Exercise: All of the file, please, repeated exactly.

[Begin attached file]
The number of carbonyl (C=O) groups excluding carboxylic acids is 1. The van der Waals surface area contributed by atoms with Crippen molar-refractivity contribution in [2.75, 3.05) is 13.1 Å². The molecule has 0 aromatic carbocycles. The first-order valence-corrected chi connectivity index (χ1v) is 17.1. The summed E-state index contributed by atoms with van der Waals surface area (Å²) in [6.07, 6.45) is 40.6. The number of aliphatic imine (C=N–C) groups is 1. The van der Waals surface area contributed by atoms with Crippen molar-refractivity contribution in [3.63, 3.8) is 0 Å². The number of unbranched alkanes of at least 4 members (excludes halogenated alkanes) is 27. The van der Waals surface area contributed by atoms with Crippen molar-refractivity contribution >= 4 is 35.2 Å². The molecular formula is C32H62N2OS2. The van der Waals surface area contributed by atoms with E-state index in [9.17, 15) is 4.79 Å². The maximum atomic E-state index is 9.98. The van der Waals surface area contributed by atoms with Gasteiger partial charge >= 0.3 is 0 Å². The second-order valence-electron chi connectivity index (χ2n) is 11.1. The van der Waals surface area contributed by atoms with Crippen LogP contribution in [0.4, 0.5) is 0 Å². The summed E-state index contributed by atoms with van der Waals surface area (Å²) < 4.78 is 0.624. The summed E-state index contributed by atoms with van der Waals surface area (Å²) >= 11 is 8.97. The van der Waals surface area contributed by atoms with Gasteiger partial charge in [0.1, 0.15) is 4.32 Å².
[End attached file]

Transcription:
The number of carbonyl (C=O) groups excluding carboxylic acids is 1. The van der Waals surface area contributed by atoms with Crippen molar-refractivity contribution in [2.75, 3.05) is 13.1 Å². The molecule has 0 aromatic carbocycles. The first-order valence-corrected chi connectivity index (χ1v) is 17.1. The summed E-state index contributed by atoms with van der Waals surface area (Å²) in [6.07, 6.45) is 40.6. The number of aliphatic imine (C=N–C) groups is 1. The van der Waals surface area contributed by atoms with Crippen molar-refractivity contribution in [3.63, 3.8) is 0 Å². The number of unbranched alkanes of at least 4 members (excludes halogenated alkanes) is 27. The van der Waals surface area contributed by atoms with Crippen molar-refractivity contribution >= 4 is 35.2 Å². The molecular formula is C32H62N2OS2. The van der Waals surface area contributed by atoms with E-state index in [9.17, 15) is 4.79 Å². The maximum atomic E-state index is 9.98. The van der Waals surface area contributed by atoms with Gasteiger partial charge >= 0.3 is 0 Å². The second-order valence-electron chi connectivity index (χ2n) is 11.1. The van der Waals surface area contributed by atoms with Crippen LogP contribution in [0.4, 0.5) is 0 Å². The summed E-state index contributed by atoms with van der Waals surface area (Å²) < 4.78 is 0.624. The summed E-state index contributed by atoms with van der Waals surface area (Å²) >= 11 is 8.97. The van der Waals surface area contributed by atoms with Gasteiger partial charge in [0.1, 0.15) is 4.32 Å².